Community Infrastructure Levy (CIL)
Community Infrastructure Levy (CIL) took effect in South Somerset in April 2017.
The following types of planning applications are liable to pay CIL:
- Applications for the creation of new dwellings. With the exception of sites within the large housing sites proposed in Yeovil and Chard (see Local Plan)
- Applications for large out of town retail development (use class A1).
CIL is a tariff in the form of a standard charge on the above types of development and is set by us to help the funding of infrastructure. The principle behind CIL is that most development has some impact on infrastructure and should, therefore, contribute to the cost of providing or improving infrastructure to mitigate the impact.
CIL applies to new floor space and charges are based on the size, type and location of the new development. Developments of less than 100 square metres new build floor space will not be liable to pay CIL unless they result in the creation of a new dwelling.
Charges are calculated on gross internal floor area.
We will collect the levy, co-ordinate the spending of the funds and report this to the community annually.
Detailed CIL guidance is available on the planning practice guidance website.
How much will I pay?
CIL liable applications that receive a decision notice dated on or after 01 April 2017 will be charged in accordance with the rates set out in the CIL charging schedule and appendices (see below).
We have approved an instalment policy.
CIL is payable when work starts on site and the rate is index linked.
What is the CIL Process?
- You apply for planning permission.
- At the same time, or as soon as possible afterwards, if you believe the development may be CIL liable you complete and submit Form 0
- If your application for planning permission is approved and is deemed liable to pay CIL, we will issue your planning approval decision notice, including any planning conditions requiring your attention and a reminder to submit Form 1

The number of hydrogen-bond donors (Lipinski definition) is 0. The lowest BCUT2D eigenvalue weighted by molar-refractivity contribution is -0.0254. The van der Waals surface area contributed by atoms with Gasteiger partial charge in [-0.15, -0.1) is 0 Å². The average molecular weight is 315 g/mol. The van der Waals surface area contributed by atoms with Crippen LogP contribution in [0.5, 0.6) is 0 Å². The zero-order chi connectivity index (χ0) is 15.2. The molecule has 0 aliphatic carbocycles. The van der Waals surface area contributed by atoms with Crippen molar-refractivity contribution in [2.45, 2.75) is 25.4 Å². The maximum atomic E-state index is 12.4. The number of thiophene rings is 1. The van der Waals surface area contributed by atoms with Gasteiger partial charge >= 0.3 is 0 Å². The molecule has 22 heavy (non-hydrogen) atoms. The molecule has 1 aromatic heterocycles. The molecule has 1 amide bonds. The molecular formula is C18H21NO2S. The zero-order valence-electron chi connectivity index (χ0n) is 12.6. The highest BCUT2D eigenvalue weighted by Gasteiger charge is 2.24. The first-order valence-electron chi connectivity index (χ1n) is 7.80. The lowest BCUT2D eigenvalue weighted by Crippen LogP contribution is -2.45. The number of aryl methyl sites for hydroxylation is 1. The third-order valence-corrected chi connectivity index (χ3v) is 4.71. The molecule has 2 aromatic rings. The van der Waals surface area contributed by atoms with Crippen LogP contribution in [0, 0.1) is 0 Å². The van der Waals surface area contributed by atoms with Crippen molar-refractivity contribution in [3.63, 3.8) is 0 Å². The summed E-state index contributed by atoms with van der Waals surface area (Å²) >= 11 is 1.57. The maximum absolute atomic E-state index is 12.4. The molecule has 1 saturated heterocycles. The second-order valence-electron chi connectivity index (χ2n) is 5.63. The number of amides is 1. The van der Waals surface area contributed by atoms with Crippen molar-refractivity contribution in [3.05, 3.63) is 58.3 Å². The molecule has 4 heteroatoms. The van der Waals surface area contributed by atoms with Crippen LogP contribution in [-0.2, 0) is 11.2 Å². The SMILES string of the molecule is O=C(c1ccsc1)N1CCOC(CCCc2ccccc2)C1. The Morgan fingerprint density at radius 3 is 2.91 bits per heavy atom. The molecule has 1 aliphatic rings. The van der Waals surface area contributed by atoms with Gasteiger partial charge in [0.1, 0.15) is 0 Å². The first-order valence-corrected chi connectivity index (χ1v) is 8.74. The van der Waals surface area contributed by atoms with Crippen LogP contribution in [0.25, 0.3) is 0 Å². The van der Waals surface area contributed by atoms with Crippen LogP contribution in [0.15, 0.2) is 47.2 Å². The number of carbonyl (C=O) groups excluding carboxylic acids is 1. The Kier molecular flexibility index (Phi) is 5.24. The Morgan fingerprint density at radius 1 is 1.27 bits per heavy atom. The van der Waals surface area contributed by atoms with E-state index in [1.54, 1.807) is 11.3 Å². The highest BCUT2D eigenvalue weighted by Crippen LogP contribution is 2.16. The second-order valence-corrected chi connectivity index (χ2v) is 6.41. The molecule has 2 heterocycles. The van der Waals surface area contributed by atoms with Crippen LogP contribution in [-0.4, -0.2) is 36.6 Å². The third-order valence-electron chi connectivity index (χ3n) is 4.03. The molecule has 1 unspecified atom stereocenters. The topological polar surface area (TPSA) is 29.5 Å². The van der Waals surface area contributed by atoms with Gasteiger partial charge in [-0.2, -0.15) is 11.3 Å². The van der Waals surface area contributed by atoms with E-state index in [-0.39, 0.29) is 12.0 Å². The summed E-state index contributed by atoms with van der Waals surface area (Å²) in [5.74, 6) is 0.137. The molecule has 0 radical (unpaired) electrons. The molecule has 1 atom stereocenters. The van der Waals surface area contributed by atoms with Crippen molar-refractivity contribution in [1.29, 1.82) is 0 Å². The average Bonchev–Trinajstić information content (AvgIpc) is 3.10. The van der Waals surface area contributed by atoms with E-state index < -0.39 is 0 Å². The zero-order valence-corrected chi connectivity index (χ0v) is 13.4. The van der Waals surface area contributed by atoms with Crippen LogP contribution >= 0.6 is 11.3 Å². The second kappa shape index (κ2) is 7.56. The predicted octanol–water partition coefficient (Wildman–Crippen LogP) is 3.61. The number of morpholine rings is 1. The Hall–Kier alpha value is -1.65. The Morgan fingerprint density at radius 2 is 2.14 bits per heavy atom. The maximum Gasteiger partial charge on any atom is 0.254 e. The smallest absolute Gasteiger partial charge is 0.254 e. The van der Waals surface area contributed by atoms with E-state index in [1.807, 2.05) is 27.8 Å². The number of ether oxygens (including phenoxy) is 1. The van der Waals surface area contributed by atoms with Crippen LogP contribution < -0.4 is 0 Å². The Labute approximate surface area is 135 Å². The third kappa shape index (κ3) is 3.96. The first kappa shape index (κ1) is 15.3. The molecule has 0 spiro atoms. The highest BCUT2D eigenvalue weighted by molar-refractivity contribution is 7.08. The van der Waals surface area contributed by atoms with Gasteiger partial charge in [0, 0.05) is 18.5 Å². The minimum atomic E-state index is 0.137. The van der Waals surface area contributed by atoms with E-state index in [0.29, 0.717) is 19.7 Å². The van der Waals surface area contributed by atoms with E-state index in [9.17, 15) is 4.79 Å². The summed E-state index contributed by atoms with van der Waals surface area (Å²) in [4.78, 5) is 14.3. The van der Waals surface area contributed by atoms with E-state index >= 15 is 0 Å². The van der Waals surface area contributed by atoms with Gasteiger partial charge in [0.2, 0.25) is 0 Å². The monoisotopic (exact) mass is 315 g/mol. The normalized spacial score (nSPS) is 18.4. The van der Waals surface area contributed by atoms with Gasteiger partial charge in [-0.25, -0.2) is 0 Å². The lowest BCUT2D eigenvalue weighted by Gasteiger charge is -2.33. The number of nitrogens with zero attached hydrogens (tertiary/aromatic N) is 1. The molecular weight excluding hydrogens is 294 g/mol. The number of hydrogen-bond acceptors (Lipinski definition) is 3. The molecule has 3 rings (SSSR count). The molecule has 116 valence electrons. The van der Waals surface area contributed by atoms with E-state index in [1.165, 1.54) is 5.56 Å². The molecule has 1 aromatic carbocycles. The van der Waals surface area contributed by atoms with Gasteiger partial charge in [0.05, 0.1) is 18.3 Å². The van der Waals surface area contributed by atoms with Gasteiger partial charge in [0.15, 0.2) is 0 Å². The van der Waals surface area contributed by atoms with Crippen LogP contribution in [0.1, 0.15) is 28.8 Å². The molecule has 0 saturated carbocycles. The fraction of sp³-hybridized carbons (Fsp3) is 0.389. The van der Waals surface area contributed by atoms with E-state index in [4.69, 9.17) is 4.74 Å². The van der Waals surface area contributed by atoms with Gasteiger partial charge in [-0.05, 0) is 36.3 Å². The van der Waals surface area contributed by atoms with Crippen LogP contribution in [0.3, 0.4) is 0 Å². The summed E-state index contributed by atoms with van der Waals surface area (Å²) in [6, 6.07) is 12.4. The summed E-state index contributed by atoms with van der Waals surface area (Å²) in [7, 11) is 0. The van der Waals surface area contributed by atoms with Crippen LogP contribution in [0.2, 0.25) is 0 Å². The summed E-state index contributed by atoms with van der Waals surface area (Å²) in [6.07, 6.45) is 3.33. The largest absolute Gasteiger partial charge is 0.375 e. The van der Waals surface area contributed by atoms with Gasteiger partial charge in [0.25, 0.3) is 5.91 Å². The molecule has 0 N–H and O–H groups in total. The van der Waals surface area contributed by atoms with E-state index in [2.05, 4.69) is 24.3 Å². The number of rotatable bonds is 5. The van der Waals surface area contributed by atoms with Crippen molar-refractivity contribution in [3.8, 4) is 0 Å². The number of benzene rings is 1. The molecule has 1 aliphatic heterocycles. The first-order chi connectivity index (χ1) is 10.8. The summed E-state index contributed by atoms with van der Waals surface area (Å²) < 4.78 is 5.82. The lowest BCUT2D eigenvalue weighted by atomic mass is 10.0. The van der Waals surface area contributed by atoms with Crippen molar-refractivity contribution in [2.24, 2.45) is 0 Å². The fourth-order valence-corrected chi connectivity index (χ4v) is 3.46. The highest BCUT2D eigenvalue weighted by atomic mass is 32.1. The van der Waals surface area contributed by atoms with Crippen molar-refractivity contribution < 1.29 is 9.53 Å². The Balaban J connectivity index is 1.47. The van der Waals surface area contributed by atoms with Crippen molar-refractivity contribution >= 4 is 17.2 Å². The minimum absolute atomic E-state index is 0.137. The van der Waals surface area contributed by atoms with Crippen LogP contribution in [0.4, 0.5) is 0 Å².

- You complete and submit Form 1 to advise who will be liable to pay the CIL (the liable party). If no-one accepts liability it will default to the land owners.
- We will issue the liability notice (CIL calculation) to the liable party. You are able to challenge this calculation. See 'appeals process' below.
- You complete and submit any claim for relief using Form 2
- We will issue you with the decision on the claim for relief and a revised liability notice.
- You discharge all pre-commencement conditions attached to your planning approval.
- You complete and submit Form 6 to advise of the proposed date of commencement of the works.
- We will issue a demand notice for the CIL amount payable with full instructions for payment, including any instalment plan you are eligible for.
- You pay the CIL bill.
We will acknowledge the submission of all paperwork. If no acknowledgement is received, contact us before commencing any work on site.
The payment of CIL is mandatory and non-negotiable. If the above process is not followed or you do not pay on time you may be subject to a surcharge without further notification and any agreed instalment plan will be withdrawn.